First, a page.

Stocks had a mostly quiet trading day and finished mixed, with the Dow notching a narrow gain and the Nasdaq slipping. The tech heavy index may have been pressured by the continuing regulatory headwinds faced by the biggest names in the space, including Google, which is facing a new probe from the attorneys general of nearly every state in the country.
ECONOMIC EVENTS: In the U.S., consumer credit surged $23.3B in July, stronger than forecast, after increasing $13.8B in June and $16.8B in May.
In China, the trade surplus for August was nearly 20% smaller than expected as imports contracted less than expected and exports increased less than expected. The report may suggest domestic demand is holding up better than expected while international demand for Chinese goods was weaker than anticipated.
TOP NEWS: Shares of Alphabet (GOOGL) were in focus after a group of 50 state attorneys general, led by Texas AG Ken Paxton, announced that they are joining up to launch an investigation into Google to examine whether the search giant has stifled competitors in a manner that's harmful to users. In an official announcement on the matter, Paxton said that the probe is not a lawsuit, but rather an "investigation to determine the facts." The group of AGs is comprised of attorneys general from 48 states, as well as AGs representing the District of Columbia and Puerto Rico, but is notably missing attorneys general from Alabama and California, according to Business Insider's Nick Bastone.
Shares of AT&T (T) rose 1.5% after Elliott Management disclosed that it has built a $3.2B stake in the stock and sent a letter to the company's board outlining what it sees as a "compelling value-creation opportunity" that could lead AT&T to a $60+ per share value by the end of 2021. In response, AT&T said it will review Elliott Management's perspectives, adding that "many of the actions outlined are ones we are already executing today." Meanwhile, CNBC's Alex Sherman reported that Elliott would prefer that CEO Randall Stephenson step down from his position and does not think newly promoted COO John Stankey should replace Stephenson as CEO. In addition, the New York Post's Josh Kosman reported that AT&T has hired Goldman Sachs (GS) to defend itself against Elliott.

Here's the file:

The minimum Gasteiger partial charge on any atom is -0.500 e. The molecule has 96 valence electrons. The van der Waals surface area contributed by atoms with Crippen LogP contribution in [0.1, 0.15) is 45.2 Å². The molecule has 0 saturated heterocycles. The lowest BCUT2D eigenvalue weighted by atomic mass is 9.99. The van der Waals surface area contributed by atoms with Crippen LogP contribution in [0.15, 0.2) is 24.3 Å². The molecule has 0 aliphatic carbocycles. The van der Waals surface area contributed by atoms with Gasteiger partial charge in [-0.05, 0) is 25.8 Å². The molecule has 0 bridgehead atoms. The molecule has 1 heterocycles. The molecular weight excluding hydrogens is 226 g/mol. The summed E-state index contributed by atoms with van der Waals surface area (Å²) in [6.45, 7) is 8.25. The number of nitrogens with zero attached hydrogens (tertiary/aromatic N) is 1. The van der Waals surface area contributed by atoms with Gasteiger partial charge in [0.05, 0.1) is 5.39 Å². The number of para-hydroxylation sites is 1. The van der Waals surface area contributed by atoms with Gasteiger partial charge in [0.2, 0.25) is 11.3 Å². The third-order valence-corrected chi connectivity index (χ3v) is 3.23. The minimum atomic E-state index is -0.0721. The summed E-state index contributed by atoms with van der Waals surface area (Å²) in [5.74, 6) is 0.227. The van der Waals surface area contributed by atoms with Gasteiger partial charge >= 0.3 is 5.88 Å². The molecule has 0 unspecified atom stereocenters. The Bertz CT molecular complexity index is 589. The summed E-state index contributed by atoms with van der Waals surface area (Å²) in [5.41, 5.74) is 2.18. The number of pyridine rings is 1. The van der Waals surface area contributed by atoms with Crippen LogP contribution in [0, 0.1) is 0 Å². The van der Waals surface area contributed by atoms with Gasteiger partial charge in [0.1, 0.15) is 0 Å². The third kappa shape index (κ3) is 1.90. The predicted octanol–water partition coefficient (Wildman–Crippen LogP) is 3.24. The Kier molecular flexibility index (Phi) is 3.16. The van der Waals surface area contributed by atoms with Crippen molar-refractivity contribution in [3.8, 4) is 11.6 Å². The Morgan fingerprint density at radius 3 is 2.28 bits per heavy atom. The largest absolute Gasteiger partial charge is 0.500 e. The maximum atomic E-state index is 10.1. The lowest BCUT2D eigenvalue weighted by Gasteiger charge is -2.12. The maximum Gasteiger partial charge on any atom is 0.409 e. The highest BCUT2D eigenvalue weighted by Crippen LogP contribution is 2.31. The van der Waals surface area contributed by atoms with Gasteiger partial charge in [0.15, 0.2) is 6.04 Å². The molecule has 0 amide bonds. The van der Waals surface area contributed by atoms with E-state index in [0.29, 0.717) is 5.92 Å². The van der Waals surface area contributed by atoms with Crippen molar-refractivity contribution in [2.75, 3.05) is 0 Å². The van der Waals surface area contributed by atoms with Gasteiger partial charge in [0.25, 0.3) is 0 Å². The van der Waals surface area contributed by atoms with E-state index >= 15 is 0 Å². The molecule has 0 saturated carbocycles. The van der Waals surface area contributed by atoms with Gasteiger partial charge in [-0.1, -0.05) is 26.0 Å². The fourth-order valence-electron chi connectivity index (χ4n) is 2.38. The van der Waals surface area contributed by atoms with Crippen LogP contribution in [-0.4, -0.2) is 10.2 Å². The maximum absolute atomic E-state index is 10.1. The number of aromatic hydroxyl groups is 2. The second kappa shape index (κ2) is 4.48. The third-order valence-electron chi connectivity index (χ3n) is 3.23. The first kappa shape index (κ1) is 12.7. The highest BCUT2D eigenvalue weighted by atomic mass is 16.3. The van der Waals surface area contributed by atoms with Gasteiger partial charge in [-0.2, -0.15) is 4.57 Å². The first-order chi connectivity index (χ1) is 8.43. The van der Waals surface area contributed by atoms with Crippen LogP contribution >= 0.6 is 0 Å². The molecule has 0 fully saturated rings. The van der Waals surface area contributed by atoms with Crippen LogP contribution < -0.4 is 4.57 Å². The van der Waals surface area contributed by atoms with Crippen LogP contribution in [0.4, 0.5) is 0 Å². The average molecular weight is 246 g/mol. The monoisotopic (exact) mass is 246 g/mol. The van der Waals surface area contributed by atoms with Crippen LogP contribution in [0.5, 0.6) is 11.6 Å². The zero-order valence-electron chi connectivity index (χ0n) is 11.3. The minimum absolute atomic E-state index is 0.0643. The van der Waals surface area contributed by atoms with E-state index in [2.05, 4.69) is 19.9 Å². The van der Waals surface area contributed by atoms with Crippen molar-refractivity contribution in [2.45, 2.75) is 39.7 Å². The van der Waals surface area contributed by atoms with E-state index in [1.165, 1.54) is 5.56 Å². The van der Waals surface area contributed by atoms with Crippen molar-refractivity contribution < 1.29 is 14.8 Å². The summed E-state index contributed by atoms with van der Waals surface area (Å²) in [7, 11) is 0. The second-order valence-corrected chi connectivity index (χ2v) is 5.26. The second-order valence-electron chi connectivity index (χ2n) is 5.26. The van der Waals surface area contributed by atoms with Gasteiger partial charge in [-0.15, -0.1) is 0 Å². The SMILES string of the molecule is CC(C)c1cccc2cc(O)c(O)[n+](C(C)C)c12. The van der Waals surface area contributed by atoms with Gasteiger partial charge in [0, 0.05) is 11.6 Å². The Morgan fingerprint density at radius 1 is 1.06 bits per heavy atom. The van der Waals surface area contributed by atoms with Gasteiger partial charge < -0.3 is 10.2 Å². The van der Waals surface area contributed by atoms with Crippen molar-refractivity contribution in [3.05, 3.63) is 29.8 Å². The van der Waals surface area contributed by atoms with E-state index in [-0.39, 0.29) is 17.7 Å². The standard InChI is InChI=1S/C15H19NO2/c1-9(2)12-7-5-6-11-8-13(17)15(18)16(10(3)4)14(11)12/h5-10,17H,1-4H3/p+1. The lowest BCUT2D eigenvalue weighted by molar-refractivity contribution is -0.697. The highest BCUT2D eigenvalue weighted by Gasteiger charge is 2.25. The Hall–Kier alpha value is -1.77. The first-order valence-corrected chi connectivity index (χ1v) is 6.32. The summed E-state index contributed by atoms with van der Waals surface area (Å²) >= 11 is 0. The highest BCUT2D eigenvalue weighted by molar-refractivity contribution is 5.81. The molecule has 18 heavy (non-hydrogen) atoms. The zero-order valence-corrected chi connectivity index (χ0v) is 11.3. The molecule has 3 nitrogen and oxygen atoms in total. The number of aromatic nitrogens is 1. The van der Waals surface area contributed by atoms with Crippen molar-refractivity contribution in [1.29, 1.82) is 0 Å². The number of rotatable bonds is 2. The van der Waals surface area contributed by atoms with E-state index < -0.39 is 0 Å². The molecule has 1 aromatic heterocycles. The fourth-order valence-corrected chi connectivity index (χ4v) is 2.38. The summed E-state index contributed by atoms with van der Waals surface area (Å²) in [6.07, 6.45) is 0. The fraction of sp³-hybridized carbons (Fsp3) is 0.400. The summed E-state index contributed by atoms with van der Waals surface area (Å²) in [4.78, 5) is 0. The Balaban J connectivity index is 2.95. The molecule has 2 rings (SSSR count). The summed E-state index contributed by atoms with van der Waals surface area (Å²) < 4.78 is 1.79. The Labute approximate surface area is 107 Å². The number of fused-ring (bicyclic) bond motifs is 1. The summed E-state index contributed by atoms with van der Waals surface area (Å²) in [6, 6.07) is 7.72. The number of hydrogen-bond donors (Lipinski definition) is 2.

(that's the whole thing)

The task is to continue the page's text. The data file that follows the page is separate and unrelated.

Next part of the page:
Amgen (AMGN) shares fell 2.6% after the company announced new data from the ongoing Phase 1 study evaluating AMG 510 in patients with previously treated KRAS G12C-mutated solid tumors. Meanwhile, shares of Eli Lilly (LLY) also slipped 2.6% after the drugmaker issued an update on selpercatinib at the World Conference on Lung Cancer meeting.
Meanwhile, Grand Canyon Education (LOPE) was in focus after Andrew Left's Citron Research called the stock the firm's "favorite short in YEARS," saying the company is "DEAD or fraud" in a series of tweets. Following the news, shares initially plunged over 5% before ending the session 2.9% higher.
MAJOR MOVERS: Among the noteworthy gainers was Acadia (ACAD), which surged 63.2% after announcing that its Phase 3 HARMONY study evaluating pimavanserin for the treatment of dementia-related psychosis met its primary endpoint, demonstrating a statistically significant longer time to relapse of psychosis with pimavanserin compared to placebo in a planned interim efficacy analysis. Also higher was Changyou.com (CYOU), which gained 49.3% after Sohu.com (SOHU) announced that it has submitted to the board of its majority-owned subsidiary a preliminary non-binding proposal to acquire all of the outstanding shares it does not already own for $5 per Class A ordinary share, or $10 per ADS, in cash. Sohu shares rose 6.6% after the news.
Among the notable losers was PaySign (PAYS), which slid 21.3% after cutting its fiscal 2019 revenue guidance. Also lower was Covetrus (CVET), which fell 1.2% after the stock was initiated with a Sell rating at Goldman Sachs.
INDEXES: The Dow rose 38.05, or 0.14%, to 26,835.51, the Nasdaq lost 15.64, or 0.19%, to 8,087.44, and the S&P 500 declined 0.28, or 0.009%, to 2,978.43.